James Riley explains why he thinks defined benefit scheme members stand to lose the most as a result of new pension rules
The government has been criticised for undue haste and lack of communication concerning new pension rules coming into effect in April 2015. However, as the date continues to creep up on us, increasingly I believe members of defined benefit (DB) schemes will be the biggest losers from the changes.
That might sound odd given that members of defined benefit or salaried, inflation-linked pension schemes are normally considered luckier than their defined contribution (DC) peers. While this is often the case, it is a fallacy that a DB members will always be better off staying in their current scheme, rather than transferring to DC, as the new legislation allows.
For many people in good health with a co-dependent spouse or partner, a DB pension can be the right solution and a very attractive one at that. But not all DB retirees fit this mould. Some could benefit from more flexibility in how they take their pension.
If you look at how people spend their money in retirement, many go through more in the first few years, buying things like holidays of a lifetime or investing in home improvement projects while they are generally more active. Then as they get older, outgoings typically decrease. Later still, they may need specialist care or to move into a care home so expenditure will rise again, probably significantly.
Additionally, while people are supposedly living longer, actuaries do sometimes over-estimate the life expectancy. What good is a traditional DB arrangement if a person is terminally ill and urgently needs more from their pension savings to pay for respite care?
My fear is that April’s legislation will discourage DB members from transferring their pension to another arrangement because the advice which would empower them to do so isn’t available right now.
In order for a DB member to take a more flexible pension arrangement, they must go through an overly complicated and expensive advice process. Its problem is that it assumes if members are not taking an annuity they will want to take a typical drawdown. However, in reality the member in question could just be after a little more cash.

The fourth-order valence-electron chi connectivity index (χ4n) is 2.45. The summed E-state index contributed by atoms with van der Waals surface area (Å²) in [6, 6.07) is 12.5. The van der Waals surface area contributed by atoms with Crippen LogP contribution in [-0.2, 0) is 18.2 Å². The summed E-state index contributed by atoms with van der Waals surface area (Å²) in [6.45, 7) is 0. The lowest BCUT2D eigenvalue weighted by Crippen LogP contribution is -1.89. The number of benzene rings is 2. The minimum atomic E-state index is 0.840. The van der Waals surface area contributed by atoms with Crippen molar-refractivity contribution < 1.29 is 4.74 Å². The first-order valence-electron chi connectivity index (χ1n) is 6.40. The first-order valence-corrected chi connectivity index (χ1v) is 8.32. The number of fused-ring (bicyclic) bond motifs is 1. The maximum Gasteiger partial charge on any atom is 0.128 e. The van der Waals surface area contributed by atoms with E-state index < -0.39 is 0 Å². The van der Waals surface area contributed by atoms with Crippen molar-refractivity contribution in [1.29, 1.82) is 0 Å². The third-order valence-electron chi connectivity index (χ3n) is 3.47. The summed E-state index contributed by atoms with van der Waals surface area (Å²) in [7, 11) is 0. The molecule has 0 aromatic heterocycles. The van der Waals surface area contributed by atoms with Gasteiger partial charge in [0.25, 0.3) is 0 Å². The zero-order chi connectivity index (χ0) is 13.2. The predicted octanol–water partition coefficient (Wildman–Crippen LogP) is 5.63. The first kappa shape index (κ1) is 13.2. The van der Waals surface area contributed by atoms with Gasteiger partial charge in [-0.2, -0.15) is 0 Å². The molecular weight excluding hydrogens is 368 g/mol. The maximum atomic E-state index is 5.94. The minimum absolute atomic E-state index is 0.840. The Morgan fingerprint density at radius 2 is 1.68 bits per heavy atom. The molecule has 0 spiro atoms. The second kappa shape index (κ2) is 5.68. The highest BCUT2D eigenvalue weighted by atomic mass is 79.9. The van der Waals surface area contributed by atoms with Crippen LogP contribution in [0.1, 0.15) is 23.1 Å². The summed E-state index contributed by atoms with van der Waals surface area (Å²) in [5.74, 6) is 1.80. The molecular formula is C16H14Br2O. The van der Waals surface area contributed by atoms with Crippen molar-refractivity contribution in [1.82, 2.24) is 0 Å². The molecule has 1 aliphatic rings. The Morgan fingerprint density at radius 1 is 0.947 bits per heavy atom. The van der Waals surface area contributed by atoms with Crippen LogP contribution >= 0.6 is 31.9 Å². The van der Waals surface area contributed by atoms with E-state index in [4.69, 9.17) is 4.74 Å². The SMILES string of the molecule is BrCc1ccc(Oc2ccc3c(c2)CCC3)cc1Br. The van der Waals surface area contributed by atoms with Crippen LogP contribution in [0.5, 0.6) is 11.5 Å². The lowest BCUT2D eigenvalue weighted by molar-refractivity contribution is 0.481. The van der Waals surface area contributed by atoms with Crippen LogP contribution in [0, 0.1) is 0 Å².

This process requires some fairly complicated financial modelling that independent financial advisers (IFAs), may not be able to provide from a resource perspective and members may not be in a position to understand. Come April, schemes could find themselves inundated by member queries.
The industry has had a year to get up to speed with government’s changes. Some may feel that is enough time, others will not. Regardless, the amount of tailored material or support for defined benefit scheme members has been inadequate thus far.
Of course, DB members should take advice before transferring to a new pension arrangement, as changing from DB to DC will not be risk-free. However, the advice from IFAs must be fit for purpose and clearly articulated. After all, anyone who has saved for a pension has the right to spend it how they wish. Gaining this basic entitlement is evidently not as easy as it should be for DB members. That is wrong.
This article represents the views of the author only, and does not necessarily represent the views or professional advice of KPMG in the UK.